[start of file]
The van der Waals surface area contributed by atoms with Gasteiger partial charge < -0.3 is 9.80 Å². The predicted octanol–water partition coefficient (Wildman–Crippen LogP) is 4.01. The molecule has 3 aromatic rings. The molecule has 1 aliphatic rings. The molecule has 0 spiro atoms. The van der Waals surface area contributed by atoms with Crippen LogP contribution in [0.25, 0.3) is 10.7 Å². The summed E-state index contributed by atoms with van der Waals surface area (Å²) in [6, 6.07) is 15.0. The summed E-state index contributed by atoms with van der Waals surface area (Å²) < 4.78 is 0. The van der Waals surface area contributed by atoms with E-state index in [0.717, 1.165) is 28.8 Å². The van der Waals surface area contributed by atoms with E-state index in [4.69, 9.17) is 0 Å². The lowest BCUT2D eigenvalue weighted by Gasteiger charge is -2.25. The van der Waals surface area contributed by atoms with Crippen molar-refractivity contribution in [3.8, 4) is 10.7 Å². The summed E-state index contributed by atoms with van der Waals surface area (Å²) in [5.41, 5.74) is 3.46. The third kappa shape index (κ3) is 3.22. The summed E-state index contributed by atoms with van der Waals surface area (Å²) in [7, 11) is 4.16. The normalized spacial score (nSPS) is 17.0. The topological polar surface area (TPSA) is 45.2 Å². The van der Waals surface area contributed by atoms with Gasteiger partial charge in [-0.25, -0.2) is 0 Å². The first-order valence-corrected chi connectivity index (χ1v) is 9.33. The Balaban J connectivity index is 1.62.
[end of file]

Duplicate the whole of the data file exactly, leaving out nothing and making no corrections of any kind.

The van der Waals surface area contributed by atoms with Gasteiger partial charge < -0.3 is 9.80 Å². The predicted octanol–water partition coefficient (Wildman–Crippen LogP) is 4.01. The molecule has 3 aromatic rings. The molecule has 1 aliphatic rings. The molecule has 0 spiro atoms. The van der Waals surface area contributed by atoms with Crippen LogP contribution in [0.25, 0.3) is 10.7 Å². The summed E-state index contributed by atoms with van der Waals surface area (Å²) in [6, 6.07) is 15.0. The summed E-state index contributed by atoms with van der Waals surface area (Å²) < 4.78 is 0. The van der Waals surface area contributed by atoms with E-state index in [0.717, 1.165) is 28.8 Å². The van der Waals surface area contributed by atoms with E-state index in [4.69, 9.17) is 0 Å². The lowest BCUT2D eigenvalue weighted by Gasteiger charge is -2.25. The van der Waals surface area contributed by atoms with Crippen molar-refractivity contribution in [3.8, 4) is 10.7 Å². The summed E-state index contributed by atoms with van der Waals surface area (Å²) in [5.41, 5.74) is 3.46. The third kappa shape index (κ3) is 3.22. The summed E-state index contributed by atoms with van der Waals surface area (Å²) in [7, 11) is 4.16. The normalized spacial score (nSPS) is 17.0. The topological polar surface area (TPSA) is 45.2 Å². The van der Waals surface area contributed by atoms with Gasteiger partial charge in [-0.25, -0.2) is 0 Å². The first-order valence-corrected chi connectivity index (χ1v) is 9.33. The Balaban J connectivity index is 1.62.